Even though her first year as a survivor was during the pandemic and Relay was canceled, she didn’t stop, Tish said.
“She did her own (Relay) and she bought balloons and she walked around Mansion Park as a survivor,” Tish said.
“I’m used to relaying for everybody and putting my efforts into everybody else,” Sandy said. “Then it dawned on me, ‘Oh my God, I’m relaying for myself.’”
An Altoona native, Sandy graduated from Altoona Area High School in 1987 before going to work at a nursing home that had a Relay For Life team. It was there that she was introduced to the event.
“I went my first year and stayed all night with the team,” Sandy said. “I was just so impressed and I just wanted to be on the committee with them to make a difference.”
She has been on the coordinating committee ever since, primarily helping with the Relay Rascals area.
This year, Sandy said she was honored and humbled to be asked to be the ambassador. As such, she will walk the first lap of the Relay and give a speech during the evening ceremony.
Sandy has only been back on the committee for a few months after getting the all clear from her doctors.
“Since the thyroid cancer, I get extremely tired,” Sandy said. “It’s nothing for me to work an eight-hour day, eat supper and take a couple hour nap with a dog on my lap. It’s hard to not let it change how you do things.”
That won’t stop her, or her extended family, from participating in the event, though. Her mother, a nephew and great-nephew plan on attending and making luminaria in honor of Sandy and her aunt.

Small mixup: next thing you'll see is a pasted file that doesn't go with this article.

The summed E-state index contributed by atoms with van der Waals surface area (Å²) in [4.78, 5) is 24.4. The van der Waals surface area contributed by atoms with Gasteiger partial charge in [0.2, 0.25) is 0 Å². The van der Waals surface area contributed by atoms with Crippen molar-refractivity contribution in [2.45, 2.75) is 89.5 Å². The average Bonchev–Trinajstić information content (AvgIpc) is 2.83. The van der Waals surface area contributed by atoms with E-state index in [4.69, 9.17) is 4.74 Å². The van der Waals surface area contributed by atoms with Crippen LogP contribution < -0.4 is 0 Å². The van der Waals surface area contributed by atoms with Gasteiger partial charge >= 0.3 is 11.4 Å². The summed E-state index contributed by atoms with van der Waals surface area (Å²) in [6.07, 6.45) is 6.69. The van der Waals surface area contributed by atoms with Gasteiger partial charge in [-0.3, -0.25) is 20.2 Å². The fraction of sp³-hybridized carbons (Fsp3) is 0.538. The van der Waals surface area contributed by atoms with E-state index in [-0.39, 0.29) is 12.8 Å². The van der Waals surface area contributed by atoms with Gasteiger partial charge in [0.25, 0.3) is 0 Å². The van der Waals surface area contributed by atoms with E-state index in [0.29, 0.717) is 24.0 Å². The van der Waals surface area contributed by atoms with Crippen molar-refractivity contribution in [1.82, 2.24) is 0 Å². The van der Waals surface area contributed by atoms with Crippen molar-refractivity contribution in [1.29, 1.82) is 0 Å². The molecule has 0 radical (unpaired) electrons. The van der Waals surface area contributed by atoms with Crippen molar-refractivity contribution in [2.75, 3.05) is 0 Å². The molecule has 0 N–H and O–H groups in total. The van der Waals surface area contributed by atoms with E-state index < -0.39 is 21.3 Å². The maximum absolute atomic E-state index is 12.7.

Before her sister and daughter were diagnosed with cancer, Tish said she had never personally known anyone who had suffered from the illness.
“Now I know firsthand what the family goes through and the time that is spent with doctors appointments and visits,” Tish said. “I’m going to have a lot of tissues with me.”
Sandy described the luminaria as very touching, saying the service is always very emotional because they are remembering those who have died of cancer.
The Relay event, though, is also about celebrating survivors and supporting those who are currently going through treatment.
“It makes my heart happy to see all the survivors,” Sandy said. “It’s celebrating everyone who has beat cancer or is going through cancer.”
If Sandy had to give advice to those recently diagnosed, it would be to surround yourself with a strong support system, to not be afraid to ask questions and to fight for yourself.
During her battles with cancer, she would make phone calls to friends in the medical field, call doctors offices, write down questions and take them to appointments with her, she said.
“Life does not end with a diagnosis — it’s just the beginning,” she said.
Sandy gets her helping and fighting spirit from her grandfather, who she said was always involved with the community. A potato farmer, he would always take stock in the harvest instead of a paycheck and would remember people who were going without.
“So he’d go at like three or four in the morning and put bags of potatoes on their back porch — or at least different food or send them money,” she said.
Sandy has continued that tradition by not only volunteering with Relay For Life but also the Special Olympics. She also volunteered at UPMC Altoona for 15 years.
“After spending so long helping others, now she gets to have the spotlight put on her,” Tish said.
Mirror Staff Writer Rachel Foor is at 814-946-7458.